Abstract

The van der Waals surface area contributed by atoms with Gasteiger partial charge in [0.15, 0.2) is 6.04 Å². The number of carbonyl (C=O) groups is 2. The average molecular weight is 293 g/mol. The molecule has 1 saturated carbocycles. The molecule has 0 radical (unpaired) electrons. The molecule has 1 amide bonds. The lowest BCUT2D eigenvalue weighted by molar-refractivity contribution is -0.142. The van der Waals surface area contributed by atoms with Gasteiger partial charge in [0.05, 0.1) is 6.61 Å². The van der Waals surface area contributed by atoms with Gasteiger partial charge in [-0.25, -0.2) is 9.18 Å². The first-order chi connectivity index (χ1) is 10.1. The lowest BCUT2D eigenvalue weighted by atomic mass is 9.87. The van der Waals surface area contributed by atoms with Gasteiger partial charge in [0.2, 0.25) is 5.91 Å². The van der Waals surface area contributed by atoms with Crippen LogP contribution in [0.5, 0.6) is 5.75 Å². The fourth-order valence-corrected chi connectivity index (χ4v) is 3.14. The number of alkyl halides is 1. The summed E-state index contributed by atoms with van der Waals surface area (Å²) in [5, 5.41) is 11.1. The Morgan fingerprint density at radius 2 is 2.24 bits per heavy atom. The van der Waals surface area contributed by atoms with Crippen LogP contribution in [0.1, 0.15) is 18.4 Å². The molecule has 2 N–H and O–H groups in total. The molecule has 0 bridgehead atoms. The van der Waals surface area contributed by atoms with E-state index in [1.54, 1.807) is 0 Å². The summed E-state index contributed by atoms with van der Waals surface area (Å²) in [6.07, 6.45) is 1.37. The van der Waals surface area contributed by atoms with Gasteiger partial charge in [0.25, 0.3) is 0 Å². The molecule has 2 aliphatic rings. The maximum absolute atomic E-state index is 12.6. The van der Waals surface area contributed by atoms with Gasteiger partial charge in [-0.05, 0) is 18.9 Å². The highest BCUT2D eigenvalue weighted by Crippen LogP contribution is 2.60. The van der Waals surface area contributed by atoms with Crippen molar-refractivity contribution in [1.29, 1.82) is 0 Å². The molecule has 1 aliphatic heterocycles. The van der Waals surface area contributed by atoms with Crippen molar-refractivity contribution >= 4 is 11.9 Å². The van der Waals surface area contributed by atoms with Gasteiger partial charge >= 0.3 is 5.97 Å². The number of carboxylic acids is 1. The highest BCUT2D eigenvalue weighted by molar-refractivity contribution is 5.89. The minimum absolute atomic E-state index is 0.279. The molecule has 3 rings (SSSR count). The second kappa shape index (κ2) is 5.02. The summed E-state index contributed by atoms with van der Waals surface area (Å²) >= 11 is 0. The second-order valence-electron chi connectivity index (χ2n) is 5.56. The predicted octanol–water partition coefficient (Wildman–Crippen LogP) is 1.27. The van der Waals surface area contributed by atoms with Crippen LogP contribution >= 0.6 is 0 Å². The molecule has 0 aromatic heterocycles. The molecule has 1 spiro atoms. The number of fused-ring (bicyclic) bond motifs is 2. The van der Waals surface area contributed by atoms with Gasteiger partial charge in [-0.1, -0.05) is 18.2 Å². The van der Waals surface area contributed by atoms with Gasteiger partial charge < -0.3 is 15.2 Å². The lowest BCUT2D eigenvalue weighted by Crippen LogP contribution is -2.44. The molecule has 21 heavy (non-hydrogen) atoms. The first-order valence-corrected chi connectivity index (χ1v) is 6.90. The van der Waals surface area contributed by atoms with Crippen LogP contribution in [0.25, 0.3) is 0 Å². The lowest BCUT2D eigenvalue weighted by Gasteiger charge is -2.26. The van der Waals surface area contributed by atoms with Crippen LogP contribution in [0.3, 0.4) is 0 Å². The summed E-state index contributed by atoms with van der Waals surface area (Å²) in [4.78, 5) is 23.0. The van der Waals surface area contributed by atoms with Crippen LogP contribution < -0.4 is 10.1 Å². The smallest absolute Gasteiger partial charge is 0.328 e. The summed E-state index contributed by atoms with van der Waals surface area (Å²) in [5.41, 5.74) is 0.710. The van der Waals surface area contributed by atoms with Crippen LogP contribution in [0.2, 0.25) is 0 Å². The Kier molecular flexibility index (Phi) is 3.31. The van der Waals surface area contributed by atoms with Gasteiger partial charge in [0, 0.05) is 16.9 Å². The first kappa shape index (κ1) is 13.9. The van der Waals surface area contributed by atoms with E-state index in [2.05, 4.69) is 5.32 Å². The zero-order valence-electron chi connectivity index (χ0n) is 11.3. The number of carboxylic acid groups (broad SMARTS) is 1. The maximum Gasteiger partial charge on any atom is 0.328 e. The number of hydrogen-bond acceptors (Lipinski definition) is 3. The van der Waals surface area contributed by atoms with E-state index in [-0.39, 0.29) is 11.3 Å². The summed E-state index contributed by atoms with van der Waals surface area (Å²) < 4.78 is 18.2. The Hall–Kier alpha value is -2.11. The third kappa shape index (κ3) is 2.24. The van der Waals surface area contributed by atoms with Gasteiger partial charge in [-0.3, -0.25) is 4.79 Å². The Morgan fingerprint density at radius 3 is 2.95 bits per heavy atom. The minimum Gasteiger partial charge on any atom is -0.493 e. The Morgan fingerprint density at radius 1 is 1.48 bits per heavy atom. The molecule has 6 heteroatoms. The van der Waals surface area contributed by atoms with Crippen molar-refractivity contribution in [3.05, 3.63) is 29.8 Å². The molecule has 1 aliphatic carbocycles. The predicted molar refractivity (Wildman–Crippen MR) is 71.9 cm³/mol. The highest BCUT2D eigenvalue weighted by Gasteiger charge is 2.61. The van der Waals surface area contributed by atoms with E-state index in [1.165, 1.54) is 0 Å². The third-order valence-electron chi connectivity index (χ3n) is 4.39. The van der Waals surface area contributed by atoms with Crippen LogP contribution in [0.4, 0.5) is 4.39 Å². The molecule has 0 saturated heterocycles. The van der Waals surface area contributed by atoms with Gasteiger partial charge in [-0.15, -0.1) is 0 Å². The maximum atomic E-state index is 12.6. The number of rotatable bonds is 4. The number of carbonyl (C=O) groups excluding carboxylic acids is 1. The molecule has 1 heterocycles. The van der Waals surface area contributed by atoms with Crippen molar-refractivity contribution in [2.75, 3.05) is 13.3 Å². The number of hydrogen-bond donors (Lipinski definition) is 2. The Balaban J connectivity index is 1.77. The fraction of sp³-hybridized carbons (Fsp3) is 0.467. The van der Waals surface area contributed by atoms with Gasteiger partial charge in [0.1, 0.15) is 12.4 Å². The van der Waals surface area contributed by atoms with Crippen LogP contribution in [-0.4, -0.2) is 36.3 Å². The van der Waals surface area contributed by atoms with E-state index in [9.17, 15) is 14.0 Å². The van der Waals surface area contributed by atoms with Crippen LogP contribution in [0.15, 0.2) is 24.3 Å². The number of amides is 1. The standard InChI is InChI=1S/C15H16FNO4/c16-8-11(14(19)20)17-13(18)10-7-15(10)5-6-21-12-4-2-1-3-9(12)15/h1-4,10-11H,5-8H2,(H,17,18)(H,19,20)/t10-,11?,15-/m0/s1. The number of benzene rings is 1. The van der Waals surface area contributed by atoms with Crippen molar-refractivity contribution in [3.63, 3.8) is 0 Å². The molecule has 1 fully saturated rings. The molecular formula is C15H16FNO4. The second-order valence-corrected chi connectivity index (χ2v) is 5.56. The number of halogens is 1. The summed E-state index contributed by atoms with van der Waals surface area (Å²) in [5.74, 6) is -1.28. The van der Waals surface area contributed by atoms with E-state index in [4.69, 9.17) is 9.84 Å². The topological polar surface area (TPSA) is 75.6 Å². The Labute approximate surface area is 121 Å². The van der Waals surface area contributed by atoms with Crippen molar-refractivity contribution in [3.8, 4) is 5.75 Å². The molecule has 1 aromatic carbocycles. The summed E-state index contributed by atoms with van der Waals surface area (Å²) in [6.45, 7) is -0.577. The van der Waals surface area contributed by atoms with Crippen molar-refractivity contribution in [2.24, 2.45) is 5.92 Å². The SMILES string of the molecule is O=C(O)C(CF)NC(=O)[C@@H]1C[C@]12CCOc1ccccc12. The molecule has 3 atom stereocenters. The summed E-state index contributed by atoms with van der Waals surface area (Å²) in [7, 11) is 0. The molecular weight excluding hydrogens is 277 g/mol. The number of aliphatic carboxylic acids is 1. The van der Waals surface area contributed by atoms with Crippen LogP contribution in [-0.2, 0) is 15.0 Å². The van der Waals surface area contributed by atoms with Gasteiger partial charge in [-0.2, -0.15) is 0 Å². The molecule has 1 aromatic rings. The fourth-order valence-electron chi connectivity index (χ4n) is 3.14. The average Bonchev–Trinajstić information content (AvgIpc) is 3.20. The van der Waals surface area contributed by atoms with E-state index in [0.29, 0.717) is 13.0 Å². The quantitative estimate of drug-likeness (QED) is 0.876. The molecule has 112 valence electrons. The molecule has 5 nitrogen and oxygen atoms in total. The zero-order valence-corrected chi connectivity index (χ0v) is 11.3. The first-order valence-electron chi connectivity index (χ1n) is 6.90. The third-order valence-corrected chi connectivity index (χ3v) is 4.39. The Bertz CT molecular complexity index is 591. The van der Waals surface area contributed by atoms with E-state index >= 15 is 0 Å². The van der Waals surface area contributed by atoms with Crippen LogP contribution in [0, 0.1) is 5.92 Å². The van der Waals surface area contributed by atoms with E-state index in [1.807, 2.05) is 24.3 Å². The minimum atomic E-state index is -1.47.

The abundant ledges of limestone characteristic of the type Cincinnatian in the Ohio Valley can be grouped into several classes on the basis of a few criteria that are readily recognized in the hand specimen. Such a classification can make rock descriptions much simpler for those who measure sections there; furthermore, closer correspondence is now possible between the rock descriptions used or published by different workers. The petrographic properties of the 7 classes are fully described and illustrated, although the limestone types are readily distinguished as follows: 1) Fabric of whole and broken fossils randomly arranged; insoluble fraction small and localized. 2) Fabric of broken and whole fossils oriented parallel to bedding; insoluble fraction moderate in amount and localized or disseminated. 3) Fabric of whole and broken fossils, either oriented or randomly arranged; insoluble fraction large. 4) Fabric of finely broken fossil debris; insoluble fraction small and disseminated. 5) Fabric of finely broken fossil debris; insoluble fraction moderate to large; rock laminated or cross-laminated. 6) Fabric of very finely broken fossil debris; insoluble fraction large. 7) Like number 6, but occurs as nodules.

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